Since the first day we all heard the word “coronavirus,” our immediate goal has been to “flatten the curve.”
If we make it that much less likely that the coronavirus will jump from one person to another at any one time, we may avoid the most frightening possibility, that we would have so many cases at the same time that the the health care system would become overwhelmed and collapse.
Now it is time to apply that same logic, and at least as much effort, into saving, not our health care system, but our very democracy.
Utah, to its credit, is among the leaders in shifting all of a state’s balloting to a default mail-in system. It works. It is not susceptible to fraud. It creates a paper trail that can be audited later if the need arises. And, most importantly, it increases voter participation, a key to having a legitimate democratic government.
One problem has been that too few voters have taken advantage of the new system. In 2016, many people didn’t mail in their ballots early. They didn’t mail in their ballots at all, reflexively showing up at a reduced number of polling places on Election Day and clogging the pipes.
If that happens this year, with both a tightly contested presidential election and an open Utah governor’s seat on the ballot, it could be a real mess. That is even more of a concern as the president of the United States makes bald-faced statements about how he wants the United States Postal Service handicapped so it can’t handle the strain of an all-mail election.
So, it’s time to flatten another curve.
Utah makes it relatively easy to register and to vote. There’s a state website and individual county websites with information and means to register totally online if you have a Utah driver license. The registration process can also be done in person or by mail. County election officials must have your registration information in hand by Oct. 23 if you want the rest of the process to go as scheduled, though you can register at any early voting location or on Election Day.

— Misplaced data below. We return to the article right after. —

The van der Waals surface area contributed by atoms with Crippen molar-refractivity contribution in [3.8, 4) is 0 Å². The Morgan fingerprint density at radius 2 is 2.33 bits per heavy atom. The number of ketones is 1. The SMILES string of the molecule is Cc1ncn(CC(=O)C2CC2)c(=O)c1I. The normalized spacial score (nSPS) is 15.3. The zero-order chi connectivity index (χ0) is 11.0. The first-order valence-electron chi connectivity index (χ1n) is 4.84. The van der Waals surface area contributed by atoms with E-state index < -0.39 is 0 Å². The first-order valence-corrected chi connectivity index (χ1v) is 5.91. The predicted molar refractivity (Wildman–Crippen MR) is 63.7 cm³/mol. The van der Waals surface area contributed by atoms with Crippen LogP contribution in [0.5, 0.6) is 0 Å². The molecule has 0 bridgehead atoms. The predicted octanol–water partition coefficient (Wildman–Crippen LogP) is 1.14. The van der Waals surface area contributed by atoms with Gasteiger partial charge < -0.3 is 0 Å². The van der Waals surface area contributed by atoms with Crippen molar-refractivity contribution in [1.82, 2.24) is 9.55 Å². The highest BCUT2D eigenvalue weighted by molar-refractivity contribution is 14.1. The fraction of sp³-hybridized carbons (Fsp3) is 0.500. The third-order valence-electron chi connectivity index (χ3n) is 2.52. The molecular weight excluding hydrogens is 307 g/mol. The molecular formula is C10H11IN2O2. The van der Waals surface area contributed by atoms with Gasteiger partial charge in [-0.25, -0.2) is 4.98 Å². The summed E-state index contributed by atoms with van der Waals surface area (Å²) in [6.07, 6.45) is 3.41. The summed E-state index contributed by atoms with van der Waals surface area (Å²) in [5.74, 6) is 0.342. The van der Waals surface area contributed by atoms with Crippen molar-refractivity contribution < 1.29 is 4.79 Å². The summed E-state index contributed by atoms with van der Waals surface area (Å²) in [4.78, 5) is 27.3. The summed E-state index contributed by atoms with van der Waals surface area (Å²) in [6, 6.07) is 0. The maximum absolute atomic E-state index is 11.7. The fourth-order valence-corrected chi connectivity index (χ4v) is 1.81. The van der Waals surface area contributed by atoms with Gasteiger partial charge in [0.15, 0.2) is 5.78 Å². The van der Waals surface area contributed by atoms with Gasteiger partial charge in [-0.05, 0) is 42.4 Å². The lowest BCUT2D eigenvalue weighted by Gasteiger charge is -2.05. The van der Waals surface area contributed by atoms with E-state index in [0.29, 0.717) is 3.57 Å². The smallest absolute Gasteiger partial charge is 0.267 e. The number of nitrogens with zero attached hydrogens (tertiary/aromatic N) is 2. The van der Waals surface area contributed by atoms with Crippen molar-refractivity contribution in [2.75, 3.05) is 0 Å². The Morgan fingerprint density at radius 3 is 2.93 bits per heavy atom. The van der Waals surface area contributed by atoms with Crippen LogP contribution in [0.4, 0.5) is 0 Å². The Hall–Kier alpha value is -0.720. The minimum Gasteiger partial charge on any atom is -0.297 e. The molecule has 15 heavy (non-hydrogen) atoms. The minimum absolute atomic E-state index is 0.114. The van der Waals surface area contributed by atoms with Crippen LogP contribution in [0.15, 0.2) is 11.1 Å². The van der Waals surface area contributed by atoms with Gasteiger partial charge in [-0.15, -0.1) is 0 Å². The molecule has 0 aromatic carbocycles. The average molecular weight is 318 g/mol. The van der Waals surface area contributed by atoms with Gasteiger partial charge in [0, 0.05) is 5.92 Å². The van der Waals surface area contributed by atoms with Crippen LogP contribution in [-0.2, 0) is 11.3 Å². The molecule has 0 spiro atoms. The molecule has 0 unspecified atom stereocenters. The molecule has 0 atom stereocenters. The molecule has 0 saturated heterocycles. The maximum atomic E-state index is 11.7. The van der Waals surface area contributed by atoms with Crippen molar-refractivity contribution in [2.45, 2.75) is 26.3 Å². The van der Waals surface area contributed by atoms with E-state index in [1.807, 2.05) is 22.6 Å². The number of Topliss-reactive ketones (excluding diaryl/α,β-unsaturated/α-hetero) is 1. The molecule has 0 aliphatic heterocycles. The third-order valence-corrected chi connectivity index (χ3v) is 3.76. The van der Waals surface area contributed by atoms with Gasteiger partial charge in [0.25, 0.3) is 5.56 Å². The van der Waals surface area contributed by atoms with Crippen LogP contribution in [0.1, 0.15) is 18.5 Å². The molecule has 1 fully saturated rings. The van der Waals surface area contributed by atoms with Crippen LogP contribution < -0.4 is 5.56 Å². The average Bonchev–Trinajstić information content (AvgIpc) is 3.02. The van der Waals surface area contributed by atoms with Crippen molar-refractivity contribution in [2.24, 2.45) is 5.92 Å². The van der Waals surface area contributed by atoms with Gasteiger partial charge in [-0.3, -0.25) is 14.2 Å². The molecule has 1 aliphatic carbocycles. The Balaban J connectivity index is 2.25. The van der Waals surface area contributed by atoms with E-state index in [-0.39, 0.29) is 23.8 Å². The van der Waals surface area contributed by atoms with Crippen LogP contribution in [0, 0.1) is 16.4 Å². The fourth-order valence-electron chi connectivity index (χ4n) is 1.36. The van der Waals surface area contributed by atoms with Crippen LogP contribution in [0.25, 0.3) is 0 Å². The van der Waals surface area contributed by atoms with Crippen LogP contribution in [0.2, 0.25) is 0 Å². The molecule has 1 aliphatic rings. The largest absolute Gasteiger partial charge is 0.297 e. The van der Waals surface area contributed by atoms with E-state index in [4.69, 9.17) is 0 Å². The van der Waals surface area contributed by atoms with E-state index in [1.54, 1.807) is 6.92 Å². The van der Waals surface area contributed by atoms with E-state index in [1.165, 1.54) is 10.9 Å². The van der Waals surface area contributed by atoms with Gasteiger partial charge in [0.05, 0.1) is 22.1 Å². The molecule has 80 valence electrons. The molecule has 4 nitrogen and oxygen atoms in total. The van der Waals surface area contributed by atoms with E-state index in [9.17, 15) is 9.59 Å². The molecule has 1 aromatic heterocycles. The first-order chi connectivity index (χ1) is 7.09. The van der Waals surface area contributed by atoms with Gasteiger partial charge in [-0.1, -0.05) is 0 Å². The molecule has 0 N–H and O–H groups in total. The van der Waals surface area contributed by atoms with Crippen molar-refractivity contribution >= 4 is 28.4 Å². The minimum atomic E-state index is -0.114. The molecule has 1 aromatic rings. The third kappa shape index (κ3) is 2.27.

Utah’s voter ID requirements are not unreasonable, allowing the use of either a government photo ID, like a driver license, passport or — this is Utah — concealed carry permit. Or, if a voter lacks that, proof of name and address such as utility bills, auto registration or government checks paired with a birth certificate or Social Security card can do the trick.
Ballots will be mailed from the various counties between Oct. 13 and Oct. 27. If returned by mail, they must be postmarked no later than the day before the Nov. 3 Election Day. Or voters can drop them off at elections offices or at any of a number of secure drop boxes throughout the state.
Government can only do so much. It is up to each individual voter to make the process work. Get registered. Or check to make sure you are already registered. Look for your ballot. Read and follow the instructions carefully so there’s no risk of your ballot later being disqualified.
And, while one benefit of mail-in voting is the opportunity to peruse and ponder, don’t take too long.